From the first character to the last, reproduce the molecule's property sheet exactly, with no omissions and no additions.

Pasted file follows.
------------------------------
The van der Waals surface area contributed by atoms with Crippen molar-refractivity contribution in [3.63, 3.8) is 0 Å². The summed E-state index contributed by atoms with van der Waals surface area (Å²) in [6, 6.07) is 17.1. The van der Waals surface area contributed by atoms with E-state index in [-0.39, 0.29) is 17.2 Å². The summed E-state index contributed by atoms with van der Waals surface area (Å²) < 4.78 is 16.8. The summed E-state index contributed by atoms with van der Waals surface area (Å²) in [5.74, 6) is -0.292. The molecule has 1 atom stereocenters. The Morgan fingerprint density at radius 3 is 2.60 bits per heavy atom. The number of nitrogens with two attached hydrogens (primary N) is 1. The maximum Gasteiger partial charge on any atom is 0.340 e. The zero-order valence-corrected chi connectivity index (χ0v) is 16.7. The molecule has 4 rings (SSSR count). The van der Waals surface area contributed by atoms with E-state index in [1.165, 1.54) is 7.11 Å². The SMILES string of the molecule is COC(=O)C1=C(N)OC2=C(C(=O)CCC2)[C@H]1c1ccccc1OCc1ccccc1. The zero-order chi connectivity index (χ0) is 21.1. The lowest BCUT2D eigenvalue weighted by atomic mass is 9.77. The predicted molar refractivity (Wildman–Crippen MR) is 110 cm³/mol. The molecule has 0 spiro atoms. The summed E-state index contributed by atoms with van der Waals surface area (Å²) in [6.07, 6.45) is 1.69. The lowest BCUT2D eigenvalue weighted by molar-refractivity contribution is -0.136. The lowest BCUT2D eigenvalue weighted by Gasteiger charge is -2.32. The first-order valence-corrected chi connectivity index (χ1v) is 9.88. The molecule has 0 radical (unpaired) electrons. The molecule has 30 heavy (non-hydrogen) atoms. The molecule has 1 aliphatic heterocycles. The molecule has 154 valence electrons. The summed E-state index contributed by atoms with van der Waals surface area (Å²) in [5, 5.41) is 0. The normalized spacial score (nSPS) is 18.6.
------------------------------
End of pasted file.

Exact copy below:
The van der Waals surface area contributed by atoms with Crippen molar-refractivity contribution in [3.63, 3.8) is 0 Å². The summed E-state index contributed by atoms with van der Waals surface area (Å²) in [6, 6.07) is 17.1. The van der Waals surface area contributed by atoms with E-state index in [-0.39, 0.29) is 17.2 Å². The summed E-state index contributed by atoms with van der Waals surface area (Å²) < 4.78 is 16.8. The summed E-state index contributed by atoms with van der Waals surface area (Å²) in [5.74, 6) is -0.292. The molecule has 1 atom stereocenters. The Morgan fingerprint density at radius 3 is 2.60 bits per heavy atom. The number of nitrogens with two attached hydrogens (primary N) is 1. The maximum Gasteiger partial charge on any atom is 0.340 e. The zero-order valence-corrected chi connectivity index (χ0v) is 16.7. The molecule has 4 rings (SSSR count). The van der Waals surface area contributed by atoms with E-state index in [1.165, 1.54) is 7.11 Å². The SMILES string of the molecule is COC(=O)C1=C(N)OC2=C(C(=O)CCC2)[C@H]1c1ccccc1OCc1ccccc1. The zero-order chi connectivity index (χ0) is 21.1. The lowest BCUT2D eigenvalue weighted by atomic mass is 9.77. The predicted molar refractivity (Wildman–Crippen MR) is 110 cm³/mol. The molecule has 0 spiro atoms. The summed E-state index contributed by atoms with van der Waals surface area (Å²) in [6.07, 6.45) is 1.69. The lowest BCUT2D eigenvalue weighted by molar-refractivity contribution is -0.136. The lowest BCUT2D eigenvalue weighted by Gasteiger charge is -2.32. The first-order valence-corrected chi connectivity index (χ1v) is 9.88. The molecule has 0 radical (unpaired) electrons. The molecule has 30 heavy (non-hydrogen) atoms. The molecule has 1 aliphatic heterocycles. The molecule has 154 valence electrons. The summed E-state index contributed by atoms with van der Waals surface area (Å²) in [5, 5.41) is 0. The normalized spacial score (nSPS) is 18.6.